The euro is moving sideways inside yesterday’s range when it traded to about $1.0975. A move above $1.1000-$1.1015 would reinvigorate the bulls. On the other hand, a break below $1.09 would reinforce the broad trading range. There is an option for 630 mln euros at $1.0930 that expires today. Sterling has also been confined to yesterday’s ranges (~$1.2185-$1.2295). An expiring option for GBP215 mln at $1.2230 still looks to be in play. A move above $1.23 would immediately target $1.2360, the (50%) retracement of this month’s decline.
The FOMC minutes from April well be released today. We suspect that they are too dated to shed much fresh insight. Still, the discussion around negative interest rates, if there was one, will be of interest. Canada reports April CPI figures, and another month of weakness may push the year-over-year rate below zero. This may exaggerate the deflationary pressures as the underlying measures will prove considerably firmer.
The entire Fed funds futures strip settled with positive implied yields. The move began on Monday and was completed yesterday. There are two broad interpretations of the negative rates. The first camp sees it as some investors think that the Fed will adopt negative rates, though officials have denied it, or believe that they can deliver the Fed a fait accompli. The other camp is that the negative rates were a result of hedging activity associated with the swapping of floating for fix rates and other financial exposures. When the insurance/hedging activity ran its course, risk-takers, using fair value models, could take advantage of the price discrepancy.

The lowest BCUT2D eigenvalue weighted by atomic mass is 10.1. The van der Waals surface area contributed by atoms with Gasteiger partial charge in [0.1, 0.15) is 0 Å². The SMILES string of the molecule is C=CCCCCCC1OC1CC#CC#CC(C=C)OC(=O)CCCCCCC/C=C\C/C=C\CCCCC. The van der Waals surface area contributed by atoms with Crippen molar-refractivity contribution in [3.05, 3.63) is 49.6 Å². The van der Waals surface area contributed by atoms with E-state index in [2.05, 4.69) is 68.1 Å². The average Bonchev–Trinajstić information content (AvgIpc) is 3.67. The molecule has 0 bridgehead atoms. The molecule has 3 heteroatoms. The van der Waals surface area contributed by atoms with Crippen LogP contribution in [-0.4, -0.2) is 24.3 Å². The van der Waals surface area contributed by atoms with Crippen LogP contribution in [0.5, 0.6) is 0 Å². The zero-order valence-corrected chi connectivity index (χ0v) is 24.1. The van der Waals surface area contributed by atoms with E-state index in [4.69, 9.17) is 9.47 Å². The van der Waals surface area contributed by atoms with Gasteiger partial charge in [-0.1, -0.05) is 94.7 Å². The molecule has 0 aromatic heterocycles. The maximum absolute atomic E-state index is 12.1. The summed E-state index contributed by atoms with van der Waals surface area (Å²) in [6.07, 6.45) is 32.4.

Sao Paulo, the center of the virus in Brazil, which now has the third most cases (behind the US and Russia), has brought forward June 11 and November 20 holidays to today and tomorrow, as part of a six-day holiday. The federal government has been plagued by political scandal and incompetence, and there is no health minister after the previous two resigned over disputes with President Bolsonaro. The measures ostensibly are to help facilitate social distancing. Initial efforts to close roads and restrict traffic failed. There was initial concern that the local markets would close as well, but this is not the case. However, the central bank did affirm that the Corpus Christi holiday on June 11 will still be a bank/market holiday.
The US dollar found support yesterday just ahead of last month’s lows in the CAD1.3850 area. The late sell-off of US shares helped lift the greenback toward CAD1.3950 before the end of the session. It is testing the CAD1.39 area in the European morning. The dollar is at new lows for May against the Mexican peso (~MXN23.40). Last month’s low was closer to MXN23.25. The recovery of US equities and what it means about risk appetites seem to be the key consideration.